"The Uses of Adversity"

11 July 1999

Text: Acts 5: 41-42

Thomas Brooks wrote in Precious remedies against Satan’s devices: "Adversity has slain her thousand, prosperity her ten thousand." Some will, no doubt, recognize in this an allusion to the conflict between Saul and David as the military success and blessing of the latter outshone the fading glory of the king God cast off for disobedience. But more to the point here is the use to which Peter and John put the adversity inflicted upon them by the Jewish leadership, the Sanhedrin. They had just received forty lashes, minus one for the crimes of:

    1. teaching in the name of Jesus
    2. filling Jerusalem with their doctrine
    3. bringing the blood of this man upon us

We read all of this in verse 28. Let’s understand the charges. They are first charged with teaching in the Name of Jesus, that is, under His authority. This is implicitly a rejection of their authority. We already know from Acts 5: 17 that the leadership was filled with indignation, or jealousy because of what the apostles were accomplishing: people were being saved, truth was being expounded and healings and miracles were publicly performed. Peter didn’t take people aside, and in a hushed voice, tell them privately that Jesus was Lord, or that they might, if they had faith, be healed. No. The streets were lined with people so eager for a touch from God that they laid the sick out in the streets in their beds and on their couches. God was turning the streets into hospitals! Even those with demons from the surrounding cities came to Jerusalem to find their deliverance and "they all were healed." The powerful, authoritative and public character of this ministry made a collision inevitable. The leaders of the Jews understood that if this went on unchallenged, the whole city might be converted.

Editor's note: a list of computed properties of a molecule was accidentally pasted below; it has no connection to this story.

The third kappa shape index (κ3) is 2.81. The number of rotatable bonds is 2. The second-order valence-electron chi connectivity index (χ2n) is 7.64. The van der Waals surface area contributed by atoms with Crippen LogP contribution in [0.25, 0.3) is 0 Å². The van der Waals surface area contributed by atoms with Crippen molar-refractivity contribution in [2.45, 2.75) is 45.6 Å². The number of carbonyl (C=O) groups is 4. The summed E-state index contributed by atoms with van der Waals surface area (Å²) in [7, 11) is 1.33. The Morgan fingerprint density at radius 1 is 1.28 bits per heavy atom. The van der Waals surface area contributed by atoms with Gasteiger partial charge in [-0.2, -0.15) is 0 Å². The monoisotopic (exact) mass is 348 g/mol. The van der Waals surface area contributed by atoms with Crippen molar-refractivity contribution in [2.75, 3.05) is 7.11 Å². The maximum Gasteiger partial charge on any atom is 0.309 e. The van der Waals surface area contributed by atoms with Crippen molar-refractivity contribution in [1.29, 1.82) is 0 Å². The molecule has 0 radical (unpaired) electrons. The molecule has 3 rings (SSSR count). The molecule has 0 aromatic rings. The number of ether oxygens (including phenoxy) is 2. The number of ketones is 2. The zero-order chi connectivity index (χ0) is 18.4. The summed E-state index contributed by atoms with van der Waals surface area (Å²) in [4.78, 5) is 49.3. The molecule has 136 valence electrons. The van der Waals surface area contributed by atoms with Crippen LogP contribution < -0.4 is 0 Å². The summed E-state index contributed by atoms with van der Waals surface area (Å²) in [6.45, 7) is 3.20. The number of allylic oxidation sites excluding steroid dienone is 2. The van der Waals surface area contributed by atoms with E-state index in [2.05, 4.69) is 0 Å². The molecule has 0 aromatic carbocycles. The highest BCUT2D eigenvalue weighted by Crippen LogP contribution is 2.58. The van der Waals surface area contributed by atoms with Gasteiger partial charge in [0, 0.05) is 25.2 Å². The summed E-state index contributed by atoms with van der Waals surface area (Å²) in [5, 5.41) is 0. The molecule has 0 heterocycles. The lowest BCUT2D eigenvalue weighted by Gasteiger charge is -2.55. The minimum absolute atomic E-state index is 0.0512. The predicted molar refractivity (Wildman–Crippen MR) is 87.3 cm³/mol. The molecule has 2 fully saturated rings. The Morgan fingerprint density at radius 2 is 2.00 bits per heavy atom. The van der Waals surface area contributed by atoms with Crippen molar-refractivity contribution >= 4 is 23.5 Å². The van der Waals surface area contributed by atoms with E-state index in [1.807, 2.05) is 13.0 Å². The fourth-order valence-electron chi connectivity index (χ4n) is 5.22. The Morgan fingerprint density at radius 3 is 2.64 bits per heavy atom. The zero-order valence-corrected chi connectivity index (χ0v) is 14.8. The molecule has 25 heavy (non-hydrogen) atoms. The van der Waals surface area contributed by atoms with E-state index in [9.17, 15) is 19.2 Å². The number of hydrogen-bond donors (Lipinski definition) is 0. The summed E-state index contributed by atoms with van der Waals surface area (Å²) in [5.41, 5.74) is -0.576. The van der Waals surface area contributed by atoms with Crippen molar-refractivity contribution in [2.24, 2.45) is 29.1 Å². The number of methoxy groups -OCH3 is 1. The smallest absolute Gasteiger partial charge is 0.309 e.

Furthermore they were jealous of the effectiveness of Christian ministry in stark contrast to the lifelessness of Judaism at that time. This relates to the second complaint, effectiveness: you are filling Jerusalem with your doctrine. That doctrine would be the Lordship of Jesus Christ, forgiveness of sins through His shed blood and the promise of resurrection life. Remember, there were no "Good News" bibles, or even tracts to be handed out. It was oral history, eye witness accounts, first hand information, we read, being taught daily in the temple and by evening, house to house. People couldn’t learn enough about Jesus, and they couldn’t get enough of Jesus! Yes, there was private instruction along with the public instruction; but it was the public character of this movement that brought Christians into conflict with the authorities. The wealthy Sadducees were particularly galled by the doctrine related to resurrection life, especially when it was presented as a witnessed fact, and not as some abstract theory. The Sadducees were the most worldly of the ruling parties in Jerusalem—well-educated and wealthy, they were spiritually complacent and self-reliant. They lived as practical atheists.

Thirdly, we have the fear of the ruling parties that they might lose their position of power and influence in their world of raw politics, caught as they were between the stones of the crowd and the legions of Rome. More specifically, they knew that the execution of Jesus was an injustice and that the trial was a fraudulent process. They knew that they were guilty, on some level, of shedding of innocent blood, regardless of their peace-faking rationale:

"What shall we do? For this Man works many signs. If we let Him alone like this, everyone will believe in Him, and the Romans will come and take away both our place and nation." And one of them, Caiaphas, being high priest that year, said to them, "You know nothing at all, nor do you consider that it is expedient for us (or you) that one man should die for the people, and not that the whole nation should perish." John 11: 47b-50